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Grant Inspires Study, Renewal of Campus Worship

As part of the worship grant outcomes, students in Matt Chenoweth’s ceramics class this past semester created plates and chalices, which were used for communion in Wednesday’s opening Chapel.

Following a submission from Associate Professor of Theology Dr. Steve Guthrie, Belmont University was awarded a $14,300 “Vital Worship” grant last summer from the Calvin Institute of Christian Worship with funding provided by the Lilly Endowment. Connected in part to the opening in August of Belmont’s new Chapel, the grant focuses on two broad goals for 2014-15: to inform Belmont’s worship as a campus community and to encourage the community to fully inhabit the new worship space.

The grant funded a number of new initiatives during the fall semester, including a weekday morning prayer session in the Chapel which will continue this spring. (Students, staff and faculty are invited to attend Morning Prayer in the Chapel, each weekday from 7:30 to 7:50 a.m.). The grant also has funded a series of chapel speakers, addressing worship from various perspectives. Dr. Karen Swanson from the Institute for Prison Ministry talked about worship in prison settings; art historian Dr. Daniel Siedell considered worship and modern art; and local pastors Rev. Aaron Bryant, Rev. Joshua Caler and Father Dexter Brewer talked about worship in the Baptist, Episcopal and Catholic traditions, respectively. A number of additional speakers are planned for this spring including sociologist Dr. Gerardo Marti (Worship Across the Racial Divide) and Nigerian-American author and poet Enuma Okoro.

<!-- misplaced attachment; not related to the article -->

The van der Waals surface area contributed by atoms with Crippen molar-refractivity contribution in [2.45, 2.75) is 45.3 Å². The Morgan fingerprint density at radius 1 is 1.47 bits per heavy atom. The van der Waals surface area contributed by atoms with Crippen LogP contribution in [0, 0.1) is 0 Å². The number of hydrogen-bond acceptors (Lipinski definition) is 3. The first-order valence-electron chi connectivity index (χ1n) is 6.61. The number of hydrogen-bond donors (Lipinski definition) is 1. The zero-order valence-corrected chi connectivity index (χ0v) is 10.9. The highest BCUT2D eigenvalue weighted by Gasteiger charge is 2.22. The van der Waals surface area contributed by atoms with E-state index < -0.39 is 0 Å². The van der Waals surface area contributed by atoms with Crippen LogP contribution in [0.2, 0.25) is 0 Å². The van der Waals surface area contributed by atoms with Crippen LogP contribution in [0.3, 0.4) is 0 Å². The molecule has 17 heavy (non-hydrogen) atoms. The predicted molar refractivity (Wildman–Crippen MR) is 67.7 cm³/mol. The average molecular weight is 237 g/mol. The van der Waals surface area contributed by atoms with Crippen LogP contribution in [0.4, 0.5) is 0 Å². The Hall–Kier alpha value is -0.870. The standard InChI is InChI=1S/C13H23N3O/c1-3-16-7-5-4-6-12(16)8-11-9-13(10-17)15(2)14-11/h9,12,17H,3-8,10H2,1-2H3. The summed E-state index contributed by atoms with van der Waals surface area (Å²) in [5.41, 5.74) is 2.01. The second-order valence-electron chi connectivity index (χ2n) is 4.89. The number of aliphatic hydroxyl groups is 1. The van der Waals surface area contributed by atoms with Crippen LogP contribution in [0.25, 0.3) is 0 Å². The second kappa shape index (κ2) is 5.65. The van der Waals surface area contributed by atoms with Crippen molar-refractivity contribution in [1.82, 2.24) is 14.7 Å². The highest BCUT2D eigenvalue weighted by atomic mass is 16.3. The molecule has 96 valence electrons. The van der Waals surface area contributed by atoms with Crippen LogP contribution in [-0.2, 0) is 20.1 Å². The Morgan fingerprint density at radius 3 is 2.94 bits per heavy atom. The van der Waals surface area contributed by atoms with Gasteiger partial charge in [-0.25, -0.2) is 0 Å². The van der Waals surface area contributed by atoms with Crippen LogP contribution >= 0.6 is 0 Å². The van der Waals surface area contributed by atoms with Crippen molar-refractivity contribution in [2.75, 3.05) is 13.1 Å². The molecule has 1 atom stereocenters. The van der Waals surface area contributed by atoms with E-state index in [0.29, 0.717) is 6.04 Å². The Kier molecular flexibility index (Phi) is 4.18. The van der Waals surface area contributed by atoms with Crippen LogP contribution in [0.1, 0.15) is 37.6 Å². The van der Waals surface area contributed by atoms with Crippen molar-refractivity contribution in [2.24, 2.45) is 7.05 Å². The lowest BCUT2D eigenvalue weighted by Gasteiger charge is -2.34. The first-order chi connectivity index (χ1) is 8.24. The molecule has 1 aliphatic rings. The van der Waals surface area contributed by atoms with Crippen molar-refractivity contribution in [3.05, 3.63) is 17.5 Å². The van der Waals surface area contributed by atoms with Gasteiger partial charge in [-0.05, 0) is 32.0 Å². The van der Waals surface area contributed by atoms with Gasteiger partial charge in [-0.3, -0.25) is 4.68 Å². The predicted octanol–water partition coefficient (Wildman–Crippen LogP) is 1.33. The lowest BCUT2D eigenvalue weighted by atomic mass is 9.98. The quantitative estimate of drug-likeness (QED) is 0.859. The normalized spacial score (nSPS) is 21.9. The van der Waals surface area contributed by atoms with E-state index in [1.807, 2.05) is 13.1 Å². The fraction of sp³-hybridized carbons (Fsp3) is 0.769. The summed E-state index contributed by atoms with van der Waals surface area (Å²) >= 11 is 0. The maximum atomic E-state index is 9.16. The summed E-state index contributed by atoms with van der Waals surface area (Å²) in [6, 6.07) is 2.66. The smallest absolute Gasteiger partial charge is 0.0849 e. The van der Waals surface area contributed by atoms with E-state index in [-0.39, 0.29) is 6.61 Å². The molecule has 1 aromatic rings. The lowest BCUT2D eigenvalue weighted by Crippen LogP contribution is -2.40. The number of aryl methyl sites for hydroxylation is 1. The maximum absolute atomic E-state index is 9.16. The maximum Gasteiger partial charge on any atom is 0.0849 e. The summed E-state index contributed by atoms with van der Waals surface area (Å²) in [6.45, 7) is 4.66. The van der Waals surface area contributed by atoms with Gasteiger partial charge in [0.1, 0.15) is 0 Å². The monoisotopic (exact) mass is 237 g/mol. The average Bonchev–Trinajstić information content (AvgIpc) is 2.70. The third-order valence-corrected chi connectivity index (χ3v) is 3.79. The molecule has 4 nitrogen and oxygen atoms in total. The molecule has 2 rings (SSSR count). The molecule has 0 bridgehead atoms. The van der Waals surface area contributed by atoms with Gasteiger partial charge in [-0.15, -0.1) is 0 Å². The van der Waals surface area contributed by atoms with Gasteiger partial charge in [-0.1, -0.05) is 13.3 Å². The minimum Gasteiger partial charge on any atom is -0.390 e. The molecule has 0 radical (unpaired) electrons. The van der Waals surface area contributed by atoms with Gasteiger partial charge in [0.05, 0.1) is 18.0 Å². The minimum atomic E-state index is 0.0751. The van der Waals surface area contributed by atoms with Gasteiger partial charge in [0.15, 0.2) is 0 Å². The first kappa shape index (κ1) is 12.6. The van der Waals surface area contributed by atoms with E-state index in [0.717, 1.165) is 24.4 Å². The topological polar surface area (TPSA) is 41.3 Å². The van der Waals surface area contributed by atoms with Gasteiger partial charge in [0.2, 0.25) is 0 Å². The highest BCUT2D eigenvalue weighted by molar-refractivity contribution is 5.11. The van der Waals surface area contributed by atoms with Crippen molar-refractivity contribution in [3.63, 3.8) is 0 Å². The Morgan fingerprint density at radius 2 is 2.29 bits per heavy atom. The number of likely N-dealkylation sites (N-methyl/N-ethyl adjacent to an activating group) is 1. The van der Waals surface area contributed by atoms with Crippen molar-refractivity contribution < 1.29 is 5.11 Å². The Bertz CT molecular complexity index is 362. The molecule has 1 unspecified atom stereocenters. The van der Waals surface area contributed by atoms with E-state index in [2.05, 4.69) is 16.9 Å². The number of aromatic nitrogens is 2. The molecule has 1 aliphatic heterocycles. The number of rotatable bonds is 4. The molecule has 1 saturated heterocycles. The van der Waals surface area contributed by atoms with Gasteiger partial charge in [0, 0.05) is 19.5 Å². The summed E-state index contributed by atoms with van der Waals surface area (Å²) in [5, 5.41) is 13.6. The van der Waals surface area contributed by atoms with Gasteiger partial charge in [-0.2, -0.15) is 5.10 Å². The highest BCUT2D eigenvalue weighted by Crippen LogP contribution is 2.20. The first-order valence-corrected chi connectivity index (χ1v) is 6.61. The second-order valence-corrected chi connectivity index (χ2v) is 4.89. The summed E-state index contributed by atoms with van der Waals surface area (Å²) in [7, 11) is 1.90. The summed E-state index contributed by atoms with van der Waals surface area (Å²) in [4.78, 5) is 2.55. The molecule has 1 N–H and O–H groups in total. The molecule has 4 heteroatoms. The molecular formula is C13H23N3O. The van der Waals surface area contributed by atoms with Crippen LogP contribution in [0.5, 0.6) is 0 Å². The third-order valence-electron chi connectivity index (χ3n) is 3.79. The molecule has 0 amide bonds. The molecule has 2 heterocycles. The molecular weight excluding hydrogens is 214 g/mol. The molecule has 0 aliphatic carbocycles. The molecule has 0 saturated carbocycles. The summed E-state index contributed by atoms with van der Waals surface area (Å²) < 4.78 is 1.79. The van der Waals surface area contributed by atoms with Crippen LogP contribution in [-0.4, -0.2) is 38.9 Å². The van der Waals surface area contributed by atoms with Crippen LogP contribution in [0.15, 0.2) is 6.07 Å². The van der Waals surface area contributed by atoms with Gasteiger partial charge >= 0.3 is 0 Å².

“We want to learn from our neighbors,” Guthrie said. “We’d like to hear about the distinctive practices of the different churches worshiping around us in Nashville. We’ve also made an effort to look at worship through a number of different lenses. For instance, we’ve asked: What can we learn about worship from those who worship in prison? What can worship practices teach us about race in America? And how can modern art and its use in sacred spaces help us to think more deeply about worship?”

More exciting events funded by the grant are slated for spring 2015 as well, including a week-long Faith and Culture Symposium in late February on the topic of “Worship and the Soul of the University.” Students and faculty will present papers during the symposium, which will also feature guest lectures by Dr. Melanie Ross from the Yale Institute of Sacred Music and philosopher Bruce Ellis Benson from Wheaton College.

In addition, Professor David Ribar from Belmont’s art department was commissioned to create 14 large format paintings corresponding to the Stations of the Cross to be displayed during Lent, and students in Matt Chenoweth’s ceramics class this past semester created plates and chalices, which were used for
communion in Wednesday’s opening chapel. A number of other Belmont faculty have also contributed to the worship grant. School of Music Associate Professor Dr. Jane Warren led a choral vespers service mid-way through the fall semester and a “Compline by Candlelight” service at the start of finals week. Belmont vocal ensemble Jazzmin (led by instructor Kathryn Paradise) provided music for an October chapel service on Worship and Racial Reconciliation, and Associate Professor Debbie Belue helped choreograph pieces which Belmont’s dance students performed in a November chapel service.

A video library of many of the presentations that have resulted from the grant is being created as an additional educational tool for the College of Theology and Christian Ministry, but other disciplines across campus are contributing to–and benefiting from–the outcomes of this grant. As one example, the Curb College sponsored and led a week of Morning Prayer this past semester, and Guthrie hopes that other academic and staff units will be able to help lead Morning Prayer in the semester ahead.

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